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THE OSCARS

Awards Show's Ratings Slip, Early Figures Show

March 27, 2001|BRIAN LOWRY | TIMES STAFF WRITER

A higher-than-usual suspense quotient and the best picture coronation of box-office champion "Gladiator" failed to boost ratings for Sunday's Oscar telecast, as an estimated 42.9 million people watched the ceremony at any given minute--the smallest Academy Awards audience since "The English Patient" was crowned in 1997.

The thumbs-downs vote reflects a 7% drop from a year ago, according to preliminary data from Nielsen Media Research. Those results could be revised slightly today, when final prime-time tallies for the week are issued.

In terms of the percentage of U.S. households tuning in, Sunday's broadcast--viewed in 26.2% of homes--is the lowest-rated Academy Awards on record, dipping below the 1986 telecast. The overall audience is higher, however, because the population has steadily grown over theyears.

ABC estimates that more than 72 million people watched at least a portion of Sunday's broadcast, maintaining the Oscars' status as one of the year's most-watched events. The average audience--which, as with preliminary results distributed by ABC in 2000, measures viewing only through the last round of commercials--trails the Super Bowl and CBS' two-hour "Survivor" finale in August among programs broadcast during the last year.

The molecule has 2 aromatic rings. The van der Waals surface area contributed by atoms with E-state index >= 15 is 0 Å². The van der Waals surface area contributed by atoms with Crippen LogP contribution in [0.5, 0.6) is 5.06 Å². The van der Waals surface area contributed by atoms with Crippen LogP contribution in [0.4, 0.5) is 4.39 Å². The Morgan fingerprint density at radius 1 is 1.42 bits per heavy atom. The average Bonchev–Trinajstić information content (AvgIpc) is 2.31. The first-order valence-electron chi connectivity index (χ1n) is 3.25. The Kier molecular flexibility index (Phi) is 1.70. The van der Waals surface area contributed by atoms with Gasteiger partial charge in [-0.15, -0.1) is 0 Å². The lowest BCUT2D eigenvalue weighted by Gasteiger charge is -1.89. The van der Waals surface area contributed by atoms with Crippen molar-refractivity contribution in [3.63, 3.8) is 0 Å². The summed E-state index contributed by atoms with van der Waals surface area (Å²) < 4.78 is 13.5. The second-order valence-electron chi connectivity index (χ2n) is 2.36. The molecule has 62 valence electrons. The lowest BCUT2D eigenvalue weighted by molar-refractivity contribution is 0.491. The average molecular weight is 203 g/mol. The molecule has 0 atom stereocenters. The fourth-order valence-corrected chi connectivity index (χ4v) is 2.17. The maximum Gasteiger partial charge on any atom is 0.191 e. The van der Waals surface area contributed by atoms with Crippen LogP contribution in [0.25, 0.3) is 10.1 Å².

Total viewing of the Academy Awards surged to an all-time high of 55.3 million in 1998, when "Titanic" sailed off with best picture. The Oscar telecast shifted to Sundays in 1999, allowing the show to begin a half-hour earlier, in part so the East Coast audience wouldn't have to wait until well past midnight to see the final award presented.

Locally, viewing of the Oscars on KABC-TV dropped 15% versus a year ago, with 36.7% of homes in the area--or just under 2 million households--tuning in the awards.

Ratings dropped sharply as well for the Oscar pre-shows, perhaps attributable to pleasant weather, with roughly 360,000 homes taking in KABC's local pre-show festivities, compared with not quite 200,000 viewing KTLA-TV and a competitive 180,000 watching Joan Rivers greet red carpet arrivals on E! Entertainment Television.

KABC's post-Oscar coverage, by contrast, actually improved over last year, with nearly 650,000 homes--or about 12% of those in the station's viewing area--staying tuned after Barbara Walters' interview special.

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